vaccine passport

Ontario police just busted someone for selling fake vaccine passports

A 27-year-old man from Quebec is now facing multiple charges for creating and selling fake vaccine passports to residents of both his home province and Ontario amid new proof-of-vaccination requirements for certain public indoor settings.

The Ottawa Police Service announced on Tuesday the result of what it deemed an "extensive and complex" investigation involving multiple units, which led to the apprehension of one Pierre Patry and charges of forgery, uttering a forged document, conspiracy to commit an indictable offence, possession for the purpose of trafficking and laundering the proceeds of a crime.

The resident of Gatineau — which is just a quick hop over the provincial border from Ottawa — was also charged with two counts of possession of proceeds of a crime under $5,000, meaning he must have had quite a bit of cash from his illicit side hustle on him at the time of his arrest.

"The Ottawa Police would like to remind Ottawa residents that selling, purchasing, utilizing or knowingly accepting false COVID-19 vaccination credentials (certificate/passport) is a Criminal Offence and offenders will be prosecuted to the full extent of the law," the force wrote in its release on the bust, which occurred on Monday.

"Participating in such offences puts everybody at risk and fragilizes our community's public health."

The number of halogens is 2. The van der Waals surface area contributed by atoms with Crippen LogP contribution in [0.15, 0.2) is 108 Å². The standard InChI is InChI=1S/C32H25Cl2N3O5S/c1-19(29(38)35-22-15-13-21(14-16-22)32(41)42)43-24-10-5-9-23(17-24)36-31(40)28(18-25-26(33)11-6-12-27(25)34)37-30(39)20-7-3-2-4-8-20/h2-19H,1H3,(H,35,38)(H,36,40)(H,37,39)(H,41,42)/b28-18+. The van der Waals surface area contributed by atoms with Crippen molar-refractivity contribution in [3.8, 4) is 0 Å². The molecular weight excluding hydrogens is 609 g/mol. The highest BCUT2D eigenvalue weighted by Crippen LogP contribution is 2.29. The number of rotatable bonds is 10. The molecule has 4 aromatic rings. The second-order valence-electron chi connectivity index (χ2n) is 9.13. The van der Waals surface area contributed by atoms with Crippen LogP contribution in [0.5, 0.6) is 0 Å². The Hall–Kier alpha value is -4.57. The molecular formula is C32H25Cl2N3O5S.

The investigation is still ongoing, with Patry set to appear in court in the coming weeks.

Since Sept. 1, people in Quebec have been required to show valid documentation proving they're inoculated against COVID-19 to enter bars, restaurants, gyms, casinos, theatres, event venues and more, while Ontario's vaccine mandates launched a few weeks later on Sept. 22.

An enhanced QR code version of the digital and paper slip originally distributed by the Ontario Ministry of Health post-jab was just rolled out earlier this month, though both forms will still be accepted until the temporary program eventually ceases in January.

Meanwhile, the federal government will start checking residents' proof of vaccination before permitting them on any VIA Rail train, cruise ship or flight departing from a Canadian airport on Oct. 30.

Health officials in Ontario have said that they feelmedical exemptions for gettting the vaccine, of which there are only two, are being issued far too liberally given how statistically unlikely they are, showing the lengths those who oppose the immunization for ideological reasons will go to avoid having to get it.

Lengths that include, apparently, wading into the vaccine card black market.

Lead photo by

Becky Robertson


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